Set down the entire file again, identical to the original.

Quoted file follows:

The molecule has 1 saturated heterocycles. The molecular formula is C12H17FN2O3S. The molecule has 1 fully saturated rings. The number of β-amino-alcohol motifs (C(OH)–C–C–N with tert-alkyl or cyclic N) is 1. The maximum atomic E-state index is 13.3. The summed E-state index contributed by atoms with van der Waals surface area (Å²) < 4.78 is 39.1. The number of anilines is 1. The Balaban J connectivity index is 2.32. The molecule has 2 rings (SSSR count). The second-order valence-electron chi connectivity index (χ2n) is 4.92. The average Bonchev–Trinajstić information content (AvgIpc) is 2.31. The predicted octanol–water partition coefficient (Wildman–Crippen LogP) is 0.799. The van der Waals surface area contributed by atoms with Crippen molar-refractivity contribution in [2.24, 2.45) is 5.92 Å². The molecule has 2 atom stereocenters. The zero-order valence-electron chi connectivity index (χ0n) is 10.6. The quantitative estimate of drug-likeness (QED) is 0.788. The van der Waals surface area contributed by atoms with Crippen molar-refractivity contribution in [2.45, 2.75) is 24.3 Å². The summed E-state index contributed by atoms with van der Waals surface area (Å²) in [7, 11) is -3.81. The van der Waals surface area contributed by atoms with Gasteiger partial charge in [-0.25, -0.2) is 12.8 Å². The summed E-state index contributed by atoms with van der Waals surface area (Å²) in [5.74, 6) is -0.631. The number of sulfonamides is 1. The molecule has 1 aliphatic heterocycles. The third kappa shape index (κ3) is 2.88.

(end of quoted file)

The molecule has 1 saturated heterocycles. The molecular formula is C12H17FN2O3S. The molecule has 1 fully saturated rings. The number of β-amino-alcohol motifs (C(OH)–C–C–N with tert-alkyl or cyclic N) is 1. The maximum atomic E-state index is 13.3. The summed E-state index contributed by atoms with van der Waals surface area (Å²) < 4.78 is 39.1. The number of anilines is 1. The Balaban J connectivity index is 2.32. The molecule has 2 rings (SSSR count). The second-order valence-electron chi connectivity index (χ2n) is 4.92. The average Bonchev–Trinajstić information content (AvgIpc) is 2.31. The predicted octanol–water partition coefficient (Wildman–Crippen LogP) is 0.799. The van der Waals surface area contributed by atoms with Crippen molar-refractivity contribution in [2.24, 2.45) is 5.92 Å². The molecule has 2 atom stereocenters. The zero-order valence-electron chi connectivity index (χ0n) is 10.6. The quantitative estimate of drug-likeness (QED) is 0.788. The van der Waals surface area contributed by atoms with Crippen molar-refractivity contribution in [2.45, 2.75) is 24.3 Å². The summed E-state index contributed by atoms with van der Waals surface area (Å²) in [7, 11) is -3.81. The van der Waals surface area contributed by atoms with Gasteiger partial charge in [-0.25, -0.2) is 12.8 Å². The summed E-state index contributed by atoms with van der Waals surface area (Å²) in [5.74, 6) is -0.631. The number of sulfonamides is 1. The molecule has 1 aliphatic heterocycles. The third kappa shape index (κ3) is 2.88.